On August 14, 2013, my grandmother Arlene Dymock passed away unexpectedly. As I sat at her bedside, I searched my mind to recall all of the good moments before they faded. I realized that most of my outdoor childhood memories contained her. Whether hiking the trail to Angel’s Landing or four-wheeling in Moab, she was there.
My grandma came to age just after World War II and had most of her children in the fifties. We tend to think of this as the generation of women who sent their menfolk off to work and adventure while they darned socks. I don’t know if this was true for most women, but it wasn’t for my grandma. She was at deer camp, on the trail, and out in the yard.
When I was little, I would ask my dad if I could ride her three-wheeler with her. His reply, “Only if you ask her to be careful.” He didn’t trust her lead finger.
She had a small rug she kept on the back so that us grandkids didn’t have to sit right on the rails. Off we went with my arms wrapped around her softness. With her sunglasses on and her hair kept back with a bandana (this was before we wore helmets), I defy anyone to have a cooler grandma.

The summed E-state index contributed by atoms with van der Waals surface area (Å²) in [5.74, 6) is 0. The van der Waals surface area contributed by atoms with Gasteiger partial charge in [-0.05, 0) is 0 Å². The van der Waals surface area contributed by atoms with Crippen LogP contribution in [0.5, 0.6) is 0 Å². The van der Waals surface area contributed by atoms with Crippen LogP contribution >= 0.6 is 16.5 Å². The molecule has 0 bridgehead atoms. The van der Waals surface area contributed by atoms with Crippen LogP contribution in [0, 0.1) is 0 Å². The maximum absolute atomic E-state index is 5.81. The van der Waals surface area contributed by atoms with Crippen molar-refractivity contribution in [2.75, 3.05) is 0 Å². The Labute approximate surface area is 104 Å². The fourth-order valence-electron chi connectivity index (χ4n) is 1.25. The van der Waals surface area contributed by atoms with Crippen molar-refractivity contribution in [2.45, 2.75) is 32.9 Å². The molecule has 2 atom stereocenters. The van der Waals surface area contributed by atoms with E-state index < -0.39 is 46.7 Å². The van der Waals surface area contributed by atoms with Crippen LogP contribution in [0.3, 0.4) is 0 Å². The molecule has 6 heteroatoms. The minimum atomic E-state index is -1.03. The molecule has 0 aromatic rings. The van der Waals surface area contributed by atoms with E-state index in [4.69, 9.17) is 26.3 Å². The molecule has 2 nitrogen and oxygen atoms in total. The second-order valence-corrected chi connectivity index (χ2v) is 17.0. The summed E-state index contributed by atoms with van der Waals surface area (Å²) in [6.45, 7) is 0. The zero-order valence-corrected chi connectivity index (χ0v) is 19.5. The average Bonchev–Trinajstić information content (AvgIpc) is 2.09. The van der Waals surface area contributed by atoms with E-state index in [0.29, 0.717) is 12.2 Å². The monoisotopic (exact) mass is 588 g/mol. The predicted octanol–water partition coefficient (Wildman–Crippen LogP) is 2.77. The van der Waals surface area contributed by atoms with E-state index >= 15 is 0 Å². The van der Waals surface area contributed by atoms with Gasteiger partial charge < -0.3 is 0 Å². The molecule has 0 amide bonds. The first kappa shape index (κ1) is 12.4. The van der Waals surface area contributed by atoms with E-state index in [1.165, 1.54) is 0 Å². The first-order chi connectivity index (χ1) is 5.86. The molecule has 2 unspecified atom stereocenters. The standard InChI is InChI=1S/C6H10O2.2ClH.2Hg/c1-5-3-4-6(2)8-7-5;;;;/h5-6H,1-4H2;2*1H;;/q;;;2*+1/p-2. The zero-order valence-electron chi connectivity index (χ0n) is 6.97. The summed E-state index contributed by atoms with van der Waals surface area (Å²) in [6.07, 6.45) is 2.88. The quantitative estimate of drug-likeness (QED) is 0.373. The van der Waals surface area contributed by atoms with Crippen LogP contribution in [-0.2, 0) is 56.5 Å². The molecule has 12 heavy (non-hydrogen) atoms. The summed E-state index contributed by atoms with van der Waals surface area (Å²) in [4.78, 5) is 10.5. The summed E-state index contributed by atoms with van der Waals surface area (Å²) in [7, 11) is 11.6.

She raised her daughters to keep up with the boys. They learned to slalom water ski right along with everyone else. And when I was born, it didn’t occur to my dad to treat me any differently than my older brothers.
I also learned by her example that being rough and tumble didn’t mean you had to sacrifice your femininity. Even after a day of ploughing through the mud, she’d come out later with her hair just so (that’s what the bandana was for) and a nice blouse. I’m still trying to figure out how to master this. It seemed like whenever she kissed me goodbye, I’d have to rub the lipstick off my face.
I had to write this post because every time someone expresses sympathy to me at her passing, I want to sit them down and tell them all about what a woman she is. Our family’s grief is only a testament to her love.